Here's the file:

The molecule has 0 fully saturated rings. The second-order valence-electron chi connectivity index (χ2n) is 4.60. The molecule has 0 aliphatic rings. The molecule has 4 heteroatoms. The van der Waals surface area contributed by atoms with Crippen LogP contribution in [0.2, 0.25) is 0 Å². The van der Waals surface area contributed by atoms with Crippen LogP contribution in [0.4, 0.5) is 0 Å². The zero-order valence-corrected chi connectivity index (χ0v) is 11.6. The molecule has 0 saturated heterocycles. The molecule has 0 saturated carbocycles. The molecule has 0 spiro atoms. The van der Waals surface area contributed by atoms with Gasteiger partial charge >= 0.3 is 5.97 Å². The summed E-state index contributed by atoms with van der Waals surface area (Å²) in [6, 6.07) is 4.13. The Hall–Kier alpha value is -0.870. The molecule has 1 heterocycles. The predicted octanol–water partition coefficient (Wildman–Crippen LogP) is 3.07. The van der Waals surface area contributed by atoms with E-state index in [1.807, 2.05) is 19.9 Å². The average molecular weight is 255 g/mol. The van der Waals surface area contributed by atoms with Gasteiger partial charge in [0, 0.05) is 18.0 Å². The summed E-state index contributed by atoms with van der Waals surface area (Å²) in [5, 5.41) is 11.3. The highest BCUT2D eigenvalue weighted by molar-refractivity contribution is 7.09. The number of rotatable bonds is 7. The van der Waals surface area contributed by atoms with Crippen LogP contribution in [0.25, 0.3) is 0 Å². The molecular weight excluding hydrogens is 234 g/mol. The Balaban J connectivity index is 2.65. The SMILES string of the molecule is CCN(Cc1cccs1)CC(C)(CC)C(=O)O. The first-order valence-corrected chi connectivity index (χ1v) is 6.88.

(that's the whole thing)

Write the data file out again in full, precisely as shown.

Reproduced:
The molecule has 0 fully saturated rings. The second-order valence-electron chi connectivity index (χ2n) is 4.60. The molecule has 0 aliphatic rings. The molecule has 4 heteroatoms. The van der Waals surface area contributed by atoms with Crippen LogP contribution in [0.2, 0.25) is 0 Å². The van der Waals surface area contributed by atoms with Crippen LogP contribution in [0.4, 0.5) is 0 Å². The zero-order valence-corrected chi connectivity index (χ0v) is 11.6. The molecule has 0 saturated heterocycles. The molecule has 0 saturated carbocycles. The molecule has 0 spiro atoms. The van der Waals surface area contributed by atoms with Gasteiger partial charge >= 0.3 is 5.97 Å². The summed E-state index contributed by atoms with van der Waals surface area (Å²) in [6, 6.07) is 4.13. The Hall–Kier alpha value is -0.870. The molecule has 1 heterocycles. The predicted octanol–water partition coefficient (Wildman–Crippen LogP) is 3.07. The van der Waals surface area contributed by atoms with E-state index in [1.807, 2.05) is 19.9 Å². The average molecular weight is 255 g/mol. The van der Waals surface area contributed by atoms with Gasteiger partial charge in [0, 0.05) is 18.0 Å². The summed E-state index contributed by atoms with van der Waals surface area (Å²) in [5, 5.41) is 11.3. The highest BCUT2D eigenvalue weighted by molar-refractivity contribution is 7.09. The number of rotatable bonds is 7. The van der Waals surface area contributed by atoms with Crippen LogP contribution in [0.25, 0.3) is 0 Å². The molecular weight excluding hydrogens is 234 g/mol. The Balaban J connectivity index is 2.65. The SMILES string of the molecule is CCN(Cc1cccs1)CC(C)(CC)C(=O)O. The first-order valence-corrected chi connectivity index (χ1v) is 6.88.